Not saying I've learned to become a Jerry Jones whisperer a month removed from this 34-year journey with the Cowboys owner, but sure have learned to listen carefully if nothing else.

So here we are today, McCarthy still the head coach. Quinn still the defensive coordinator, and it is Jones' hope, even though Kellen Moore was on his way to interview with Miami, to keep him as offensive coordinator.

"The thing I wanted to clear up, the idea of Mike twisting in the wind just wasn't the case at all," Jerry said Friday morning after calling to offer some clarity on the situation after Quinn pulled out these head coaching searches to remain with the Cowboys on reportedly a multi-year contract extension.

"Mike was very involved in the process, and very involved in trying to give us every chance to keep Dan Quinn."

Oh, and what about this speculative notion you were lying in the weeds to scoop up Payton, probably knowing ahead of time he was going to walk away from the Saints earlier in the week?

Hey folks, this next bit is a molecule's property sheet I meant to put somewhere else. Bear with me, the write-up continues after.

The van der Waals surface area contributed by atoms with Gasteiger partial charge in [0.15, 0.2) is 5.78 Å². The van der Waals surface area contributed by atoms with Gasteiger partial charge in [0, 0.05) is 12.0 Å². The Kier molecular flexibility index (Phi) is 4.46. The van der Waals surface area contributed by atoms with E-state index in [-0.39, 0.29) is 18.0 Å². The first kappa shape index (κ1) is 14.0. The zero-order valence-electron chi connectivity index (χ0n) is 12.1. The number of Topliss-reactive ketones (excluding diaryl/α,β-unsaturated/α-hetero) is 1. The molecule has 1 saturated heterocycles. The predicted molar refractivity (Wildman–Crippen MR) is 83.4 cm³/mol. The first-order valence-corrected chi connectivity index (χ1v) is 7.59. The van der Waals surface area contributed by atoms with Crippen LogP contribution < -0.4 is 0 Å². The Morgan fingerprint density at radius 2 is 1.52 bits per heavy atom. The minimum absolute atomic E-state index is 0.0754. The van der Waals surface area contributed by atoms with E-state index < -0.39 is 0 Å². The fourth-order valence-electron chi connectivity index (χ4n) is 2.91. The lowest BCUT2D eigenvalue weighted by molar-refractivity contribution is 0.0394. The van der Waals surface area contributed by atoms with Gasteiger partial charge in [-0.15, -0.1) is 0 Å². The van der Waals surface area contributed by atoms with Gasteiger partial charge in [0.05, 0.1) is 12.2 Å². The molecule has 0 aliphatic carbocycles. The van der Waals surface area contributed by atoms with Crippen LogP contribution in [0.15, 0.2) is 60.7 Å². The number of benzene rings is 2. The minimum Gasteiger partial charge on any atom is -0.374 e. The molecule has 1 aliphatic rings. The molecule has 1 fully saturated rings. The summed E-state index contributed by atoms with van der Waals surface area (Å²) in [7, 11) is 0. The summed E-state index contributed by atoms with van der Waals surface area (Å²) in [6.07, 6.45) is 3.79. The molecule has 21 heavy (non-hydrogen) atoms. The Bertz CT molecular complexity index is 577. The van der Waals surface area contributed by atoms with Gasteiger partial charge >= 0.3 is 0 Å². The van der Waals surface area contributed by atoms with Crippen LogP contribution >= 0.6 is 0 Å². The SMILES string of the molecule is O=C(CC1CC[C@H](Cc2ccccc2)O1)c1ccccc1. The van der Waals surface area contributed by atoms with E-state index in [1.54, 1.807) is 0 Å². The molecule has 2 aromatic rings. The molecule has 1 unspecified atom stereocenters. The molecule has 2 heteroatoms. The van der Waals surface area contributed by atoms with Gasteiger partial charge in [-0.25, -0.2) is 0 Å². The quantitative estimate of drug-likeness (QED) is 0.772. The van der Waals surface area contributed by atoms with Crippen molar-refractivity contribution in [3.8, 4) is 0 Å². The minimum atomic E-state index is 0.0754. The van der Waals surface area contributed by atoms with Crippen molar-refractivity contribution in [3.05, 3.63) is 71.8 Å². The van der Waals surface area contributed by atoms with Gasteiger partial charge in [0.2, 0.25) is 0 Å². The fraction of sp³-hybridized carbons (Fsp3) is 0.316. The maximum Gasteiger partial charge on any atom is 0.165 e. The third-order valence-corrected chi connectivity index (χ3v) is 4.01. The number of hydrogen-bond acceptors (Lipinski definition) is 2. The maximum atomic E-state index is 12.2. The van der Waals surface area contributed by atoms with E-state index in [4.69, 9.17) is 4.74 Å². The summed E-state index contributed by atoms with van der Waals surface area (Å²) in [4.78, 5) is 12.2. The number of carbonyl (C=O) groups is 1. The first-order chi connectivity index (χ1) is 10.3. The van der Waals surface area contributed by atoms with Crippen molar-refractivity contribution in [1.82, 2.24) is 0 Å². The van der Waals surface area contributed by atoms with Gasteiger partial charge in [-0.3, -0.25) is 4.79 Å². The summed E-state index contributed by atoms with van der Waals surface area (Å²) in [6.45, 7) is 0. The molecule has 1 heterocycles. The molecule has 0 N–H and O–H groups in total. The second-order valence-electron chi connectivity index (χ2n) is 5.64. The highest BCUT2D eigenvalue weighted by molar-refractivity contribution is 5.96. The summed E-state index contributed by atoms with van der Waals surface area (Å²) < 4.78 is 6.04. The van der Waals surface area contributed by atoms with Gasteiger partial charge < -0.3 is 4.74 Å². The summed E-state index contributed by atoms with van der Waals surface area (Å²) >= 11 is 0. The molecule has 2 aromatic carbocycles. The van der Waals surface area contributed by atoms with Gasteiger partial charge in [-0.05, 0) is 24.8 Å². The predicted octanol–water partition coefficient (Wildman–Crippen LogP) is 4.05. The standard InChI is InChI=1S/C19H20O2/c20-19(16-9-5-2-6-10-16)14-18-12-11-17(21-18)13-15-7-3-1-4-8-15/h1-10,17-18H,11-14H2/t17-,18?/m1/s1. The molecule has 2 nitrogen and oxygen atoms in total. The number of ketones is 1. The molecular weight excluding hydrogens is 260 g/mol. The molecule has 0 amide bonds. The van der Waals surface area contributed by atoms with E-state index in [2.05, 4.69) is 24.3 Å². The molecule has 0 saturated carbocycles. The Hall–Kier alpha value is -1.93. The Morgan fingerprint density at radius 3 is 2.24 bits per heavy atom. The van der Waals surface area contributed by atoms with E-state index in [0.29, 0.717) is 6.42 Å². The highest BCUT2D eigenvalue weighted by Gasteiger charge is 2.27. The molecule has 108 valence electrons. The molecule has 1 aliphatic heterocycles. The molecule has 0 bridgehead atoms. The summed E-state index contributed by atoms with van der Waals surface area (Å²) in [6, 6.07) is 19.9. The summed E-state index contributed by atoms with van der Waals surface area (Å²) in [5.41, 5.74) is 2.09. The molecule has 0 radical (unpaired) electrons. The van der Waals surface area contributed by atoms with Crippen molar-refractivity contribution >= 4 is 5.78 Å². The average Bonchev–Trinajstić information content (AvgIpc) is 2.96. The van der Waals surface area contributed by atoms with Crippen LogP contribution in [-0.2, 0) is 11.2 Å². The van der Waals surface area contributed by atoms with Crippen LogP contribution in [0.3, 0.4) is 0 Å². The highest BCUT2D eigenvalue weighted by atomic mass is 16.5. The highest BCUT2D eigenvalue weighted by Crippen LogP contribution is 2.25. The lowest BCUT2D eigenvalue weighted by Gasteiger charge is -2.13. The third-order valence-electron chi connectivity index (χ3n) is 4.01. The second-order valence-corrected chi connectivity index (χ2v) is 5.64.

"No, I did not because we are sitting here building together our future," Jerry said. "No!"

See, the misconception about Jerry Jones is that no one seems to realize he yearns for continuity. Why do you think once again the Joneses stepped up to the plate to make sure Will McClay, vice president of player personnel, didn't high-tail it out of here for one of the many general manager positions opening up? Why do you think Jerry keeps his two sons and daughter as executive vice presidents? Why do you think he has been loyal to so many of his folks from his oil and gas business after taking over the Cowboys?